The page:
Hong Kong police arrest Apple Daily directors

Eloise Marshall
June 18, 2021

According to the national security law, all institutions, organizations, and individuals in the HKSAR shall abide by the national security law and other laws of the region on safeguarding national security, and shall not engage in any act or activity which endangers national security, a spokesperson of the office said in a statement.

Hong Kong police raided a pro-democracy newspaper on Thursday and arrested five officials at the publication.

Britain's Foreign Secretary Dominic Raab also said the raid was aimed at silencing dissent.

Police entered the Apple Daily office premises at around 07:30 local time on Thursday (23:30 GMT Wednesday) and blocked off all entrances and exits.

"The charges of "collusion with a foreign country or with external elements to endanger national security" appear to be entirely politically motivated".

Apple Daily is known to be critical of the mainland Chinese leadership.

Hong Kong Security Minister John Lee told a news conference that police will investigate both people in the Apple Daily companies and others to establish if they have assisted in instigating or funding the offences.

Apple Daily cited a government statement on the raid, which said that the operation was conducted "with a search warrant under Article 43 (1) of the national security law, which "covered the power of searching and seizure of journalistic materials".

Mr Lee also added that they were not "normal journalists", calling on others to "keep a distance from them".

A shadow of fear has hung over the newsroom since Lai's arrest with reporters and executives fearing further police action was in the works.

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Roughly 500 police officers on Thursday descended on the headquarters of Apple Daily, which is owned by the now-jailed democracy activist and Next Digital founder Jimmy Lai.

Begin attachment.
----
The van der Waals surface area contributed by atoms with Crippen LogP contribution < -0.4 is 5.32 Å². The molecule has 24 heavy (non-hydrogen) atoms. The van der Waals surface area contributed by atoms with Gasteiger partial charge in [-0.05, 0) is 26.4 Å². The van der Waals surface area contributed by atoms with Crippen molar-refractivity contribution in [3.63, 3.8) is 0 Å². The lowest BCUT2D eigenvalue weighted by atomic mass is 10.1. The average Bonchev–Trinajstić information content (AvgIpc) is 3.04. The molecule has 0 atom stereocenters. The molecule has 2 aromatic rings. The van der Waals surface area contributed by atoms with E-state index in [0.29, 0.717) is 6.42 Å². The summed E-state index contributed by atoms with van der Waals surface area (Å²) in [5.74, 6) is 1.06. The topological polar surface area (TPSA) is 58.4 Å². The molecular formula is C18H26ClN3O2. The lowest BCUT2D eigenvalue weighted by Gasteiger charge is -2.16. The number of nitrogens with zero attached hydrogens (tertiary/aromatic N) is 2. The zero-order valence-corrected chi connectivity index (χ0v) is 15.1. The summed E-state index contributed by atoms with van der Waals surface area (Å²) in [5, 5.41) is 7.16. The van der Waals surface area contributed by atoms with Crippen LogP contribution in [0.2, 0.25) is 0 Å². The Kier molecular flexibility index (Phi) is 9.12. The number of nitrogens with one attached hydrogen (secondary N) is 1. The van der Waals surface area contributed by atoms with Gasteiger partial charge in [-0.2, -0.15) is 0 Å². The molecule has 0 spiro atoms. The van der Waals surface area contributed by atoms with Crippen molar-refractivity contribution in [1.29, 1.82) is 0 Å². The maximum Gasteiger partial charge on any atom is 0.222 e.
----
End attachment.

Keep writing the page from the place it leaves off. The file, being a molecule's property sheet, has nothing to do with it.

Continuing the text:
Speaking with AFP last month, chief editor Law admitted that the paper was in "crisis" since the jailing of its owner but said his reporters were determined to press on with publishing.

As Hong Kong's pro-democracy movement gathered steam from 2014 onwards, Lai became public enemy number one to Beijing, with state media routinely describing him as a "traitor" and a "black hand".

Estimated to be worth more than $1bn (£766m), he made his initial fortune in the clothing industry and later ventured into media and founded Next Digital.

He is now facing time in jail for a series of charges, including participating in an unauthorised assembly in 2019.

According to Channel News Asia, this spike in print copies was also done when media tycoon Jimmy Lai was arrested in August previous year. The law has been used to arrest over 100 pro-democracy activists since it was first implemented in June past year, and had virtually silenced opposition voices in the city, with many others fleeing overseas. It criminalises secession, subversion and collusion with foreign forces with the maximum sentence life in prison.

China says the law was needed to return stability to the financial hub.

The handover agreement saw the creation of the Basic Law under the "one country, two systems" principle. He said that was an important part of press freedom.

Most of the executives were arrested at home but later taken to the newspaper.

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